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A festival of lights

Dome and Arches by Luminarie de Cagna, part of Lumiere Durham 2017. Image: Matthew Andrews

Stuart Forster is drawn to the bright lights of Lumiere Durham

 

Durham’s streets are rarely busy on chilly autumn nights. Tonight, though, the UK’s biggest light festival, Lumiere Durham, has drawn thousands of well-wrapped people to the north-eastern city.

Under normal circumstances I’d be able to stride uphill to Palace Green, the lawn between Durham Cathedral and the motte and bailey fortress that’s now part of Durham University, in just a couple of minutes. Not today. I’m shuffling behind a family dawdling with a pushchair and boxed in by chatting, hand-holding couples.

I’ve got plenty of time to view the equine statue of the Third Marquess of Londonderry, in military uniform, on Market Place. He became part of a giant snowglobe during the 2011 edition of Lumiere Durham, when a giant Perspex dome was popped over him. Wind machines intermittently whipped up a storm of Styrofoam particles inside the hemisphere. A neon light, on the plinth, glowed ‘I LOVE DURHAM’ in pink capital letters, all the creation of French artist Jacques Rival.

International and UK-based artists have participated in Lumiere Durham since its inception in 2009. My favourite installation so far has been Mysticète, a video sequence of a breaching whale. Projected onto a misty screen of water on the river, and synchronised to a haunting soundtrack, the work made a surprisingly realistic impact when seen from Elvet Bridge in 2015.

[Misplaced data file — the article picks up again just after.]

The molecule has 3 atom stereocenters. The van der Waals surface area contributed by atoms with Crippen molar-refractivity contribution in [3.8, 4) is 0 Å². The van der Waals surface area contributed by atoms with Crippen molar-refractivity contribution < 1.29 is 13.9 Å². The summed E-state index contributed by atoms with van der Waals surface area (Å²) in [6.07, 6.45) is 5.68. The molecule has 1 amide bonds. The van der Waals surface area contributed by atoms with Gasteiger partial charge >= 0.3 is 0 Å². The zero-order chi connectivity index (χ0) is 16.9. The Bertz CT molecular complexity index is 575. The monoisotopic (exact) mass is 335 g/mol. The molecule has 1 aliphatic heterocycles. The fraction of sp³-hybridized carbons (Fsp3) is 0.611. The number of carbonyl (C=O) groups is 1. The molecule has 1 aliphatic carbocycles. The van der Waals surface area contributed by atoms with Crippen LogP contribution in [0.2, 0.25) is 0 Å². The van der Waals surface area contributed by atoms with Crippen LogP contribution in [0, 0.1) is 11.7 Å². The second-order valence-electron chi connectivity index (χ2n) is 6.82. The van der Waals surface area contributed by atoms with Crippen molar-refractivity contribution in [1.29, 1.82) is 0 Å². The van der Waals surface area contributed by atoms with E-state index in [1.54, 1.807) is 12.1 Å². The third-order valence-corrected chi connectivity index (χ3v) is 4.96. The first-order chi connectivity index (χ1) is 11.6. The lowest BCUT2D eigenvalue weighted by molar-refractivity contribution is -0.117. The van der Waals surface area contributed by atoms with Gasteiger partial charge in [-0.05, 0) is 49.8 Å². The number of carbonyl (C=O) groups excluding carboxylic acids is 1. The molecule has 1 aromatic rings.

The 2017 edition of Lumiere Durham saw 29 artworks displayed around the city, which occupies a steep-sided hill on a jutting loop in the River Wear. That geography helped make the peninsula easy to defend during medieval times, explaining why William the Conqueror ordered a castle to be built here in 1072.

On Saddler Street, children twirl luminous toys. A queue backs out of Bells Fish & Chips — maybe I’ll return later. A few feet away, a man slips a curry sauce-smothered chip into his mouth.

He’s probably devoured his supper by the time I eventually lay eyes on the illuminated facade of the cathedral. Along with the castle, the Romanesque place of worship has been a designated a UNESCO World Heritage Site since 1986. Previous editions of Lumiere Durham have featured colourful illustrations from the Lindisfarne Gospels being projected onto the cathedral.

This year Methods, a new work by Pablo Valbuena, will be accompanied by the ringing of the cathedral’s bells. I wait for the show to begin.

lumiere-festival.com

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